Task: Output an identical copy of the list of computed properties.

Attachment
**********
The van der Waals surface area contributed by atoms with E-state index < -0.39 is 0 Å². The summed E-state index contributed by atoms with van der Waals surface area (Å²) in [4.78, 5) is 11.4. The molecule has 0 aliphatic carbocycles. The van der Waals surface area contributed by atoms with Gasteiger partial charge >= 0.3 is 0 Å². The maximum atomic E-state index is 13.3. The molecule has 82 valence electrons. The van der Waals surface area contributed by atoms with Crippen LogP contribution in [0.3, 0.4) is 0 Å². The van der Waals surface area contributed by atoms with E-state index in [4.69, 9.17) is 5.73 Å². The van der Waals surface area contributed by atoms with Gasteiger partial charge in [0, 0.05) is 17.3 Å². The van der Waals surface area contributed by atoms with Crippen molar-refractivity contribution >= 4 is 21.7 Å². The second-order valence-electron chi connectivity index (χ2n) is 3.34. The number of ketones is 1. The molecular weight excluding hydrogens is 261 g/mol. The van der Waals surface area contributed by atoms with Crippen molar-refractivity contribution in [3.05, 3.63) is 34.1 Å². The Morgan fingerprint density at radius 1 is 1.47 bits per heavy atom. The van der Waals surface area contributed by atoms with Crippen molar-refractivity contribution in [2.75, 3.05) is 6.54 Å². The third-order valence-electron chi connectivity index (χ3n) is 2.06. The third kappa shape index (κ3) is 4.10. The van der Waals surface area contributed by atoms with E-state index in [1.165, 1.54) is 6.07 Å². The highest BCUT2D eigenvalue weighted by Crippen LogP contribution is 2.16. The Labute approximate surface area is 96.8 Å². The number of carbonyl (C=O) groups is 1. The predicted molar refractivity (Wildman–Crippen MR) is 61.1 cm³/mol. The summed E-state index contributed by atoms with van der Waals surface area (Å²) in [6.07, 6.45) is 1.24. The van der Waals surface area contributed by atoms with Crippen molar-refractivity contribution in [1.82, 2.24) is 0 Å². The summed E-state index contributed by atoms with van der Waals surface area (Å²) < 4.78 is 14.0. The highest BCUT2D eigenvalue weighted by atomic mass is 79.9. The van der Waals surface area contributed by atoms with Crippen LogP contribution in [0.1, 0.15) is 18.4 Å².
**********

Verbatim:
The van der Waals surface area contributed by atoms with E-state index < -0.39 is 0 Å². The summed E-state index contributed by atoms with van der Waals surface area (Å²) in [4.78, 5) is 11.4. The molecule has 0 aliphatic carbocycles. The van der Waals surface area contributed by atoms with Gasteiger partial charge >= 0.3 is 0 Å². The maximum atomic E-state index is 13.3. The molecule has 82 valence electrons. The van der Waals surface area contributed by atoms with Crippen LogP contribution in [0.3, 0.4) is 0 Å². The van der Waals surface area contributed by atoms with E-state index in [4.69, 9.17) is 5.73 Å². The van der Waals surface area contributed by atoms with Gasteiger partial charge in [0, 0.05) is 17.3 Å². The van der Waals surface area contributed by atoms with Crippen molar-refractivity contribution >= 4 is 21.7 Å². The second-order valence-electron chi connectivity index (χ2n) is 3.34. The number of ketones is 1. The molecular weight excluding hydrogens is 261 g/mol. The van der Waals surface area contributed by atoms with Crippen molar-refractivity contribution in [3.05, 3.63) is 34.1 Å². The Morgan fingerprint density at radius 1 is 1.47 bits per heavy atom. The van der Waals surface area contributed by atoms with Crippen molar-refractivity contribution in [2.75, 3.05) is 6.54 Å². The third-order valence-electron chi connectivity index (χ3n) is 2.06. The third kappa shape index (κ3) is 4.10. The van der Waals surface area contributed by atoms with E-state index in [1.165, 1.54) is 6.07 Å². The highest BCUT2D eigenvalue weighted by Crippen LogP contribution is 2.16. The Labute approximate surface area is 96.8 Å². The number of carbonyl (C=O) groups is 1. The predicted molar refractivity (Wildman–Crippen MR) is 61.1 cm³/mol. The summed E-state index contributed by atoms with van der Waals surface area (Å²) in [6.07, 6.45) is 1.24. The van der Waals surface area contributed by atoms with Crippen molar-refractivity contribution in [1.82, 2.24) is 0 Å². The summed E-state index contributed by atoms with van der Waals surface area (Å²) < 4.78 is 14.0. The highest BCUT2D eigenvalue weighted by atomic mass is 79.9. The van der Waals surface area contributed by atoms with Crippen LogP contribution in [0.1, 0.15) is 18.4 Å².